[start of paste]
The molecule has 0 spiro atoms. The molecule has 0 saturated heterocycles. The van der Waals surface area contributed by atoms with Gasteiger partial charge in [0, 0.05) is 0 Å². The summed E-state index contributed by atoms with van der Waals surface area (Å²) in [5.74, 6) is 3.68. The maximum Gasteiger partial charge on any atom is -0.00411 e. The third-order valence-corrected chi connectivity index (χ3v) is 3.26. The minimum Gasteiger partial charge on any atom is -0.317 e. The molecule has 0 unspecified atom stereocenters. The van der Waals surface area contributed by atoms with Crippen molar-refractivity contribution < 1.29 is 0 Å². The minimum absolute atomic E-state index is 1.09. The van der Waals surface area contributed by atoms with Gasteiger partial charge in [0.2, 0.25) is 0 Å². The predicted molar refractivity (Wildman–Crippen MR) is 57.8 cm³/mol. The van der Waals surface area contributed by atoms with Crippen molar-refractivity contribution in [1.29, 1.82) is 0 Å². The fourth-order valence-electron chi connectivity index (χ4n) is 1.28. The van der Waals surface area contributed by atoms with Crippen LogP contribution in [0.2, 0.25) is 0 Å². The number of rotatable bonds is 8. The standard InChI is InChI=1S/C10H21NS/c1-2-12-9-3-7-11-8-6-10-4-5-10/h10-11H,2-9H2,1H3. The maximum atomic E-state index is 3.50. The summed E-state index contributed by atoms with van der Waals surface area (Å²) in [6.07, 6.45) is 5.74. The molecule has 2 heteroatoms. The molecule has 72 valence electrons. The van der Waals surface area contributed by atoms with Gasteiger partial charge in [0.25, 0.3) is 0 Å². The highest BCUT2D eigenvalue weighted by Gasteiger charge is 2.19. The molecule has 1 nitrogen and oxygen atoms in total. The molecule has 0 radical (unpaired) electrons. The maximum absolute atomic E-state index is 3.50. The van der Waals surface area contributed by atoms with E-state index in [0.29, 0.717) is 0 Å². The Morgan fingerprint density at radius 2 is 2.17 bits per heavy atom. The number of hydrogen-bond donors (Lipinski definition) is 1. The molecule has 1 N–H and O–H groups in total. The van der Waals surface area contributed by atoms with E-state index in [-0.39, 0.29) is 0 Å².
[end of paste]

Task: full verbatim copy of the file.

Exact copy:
The molecule has 0 spiro atoms. The molecule has 0 saturated heterocycles. The van der Waals surface area contributed by atoms with Gasteiger partial charge in [0, 0.05) is 0 Å². The summed E-state index contributed by atoms with van der Waals surface area (Å²) in [5.74, 6) is 3.68. The maximum Gasteiger partial charge on any atom is -0.00411 e. The third-order valence-corrected chi connectivity index (χ3v) is 3.26. The minimum Gasteiger partial charge on any atom is -0.317 e. The molecule has 0 unspecified atom stereocenters. The van der Waals surface area contributed by atoms with Crippen molar-refractivity contribution < 1.29 is 0 Å². The minimum absolute atomic E-state index is 1.09. The van der Waals surface area contributed by atoms with Gasteiger partial charge in [0.2, 0.25) is 0 Å². The predicted molar refractivity (Wildman–Crippen MR) is 57.8 cm³/mol. The van der Waals surface area contributed by atoms with Crippen molar-refractivity contribution in [1.29, 1.82) is 0 Å². The fourth-order valence-electron chi connectivity index (χ4n) is 1.28. The van der Waals surface area contributed by atoms with Crippen LogP contribution in [0.2, 0.25) is 0 Å². The number of rotatable bonds is 8. The standard InChI is InChI=1S/C10H21NS/c1-2-12-9-3-7-11-8-6-10-4-5-10/h10-11H,2-9H2,1H3. The maximum atomic E-state index is 3.50. The summed E-state index contributed by atoms with van der Waals surface area (Å²) in [6.07, 6.45) is 5.74. The molecule has 2 heteroatoms. The molecule has 72 valence electrons. The van der Waals surface area contributed by atoms with Gasteiger partial charge in [0.25, 0.3) is 0 Å². The highest BCUT2D eigenvalue weighted by Gasteiger charge is 2.19. The molecule has 1 nitrogen and oxygen atoms in total. The molecule has 0 radical (unpaired) electrons. The maximum absolute atomic E-state index is 3.50. The van der Waals surface area contributed by atoms with E-state index in [0.29, 0.717) is 0 Å². The Morgan fingerprint density at radius 2 is 2.17 bits per heavy atom. The number of hydrogen-bond donors (Lipinski definition) is 1. The molecule has 1 N–H and O–H groups in total. The van der Waals surface area contributed by atoms with E-state index in [-0.39, 0.29) is 0 Å².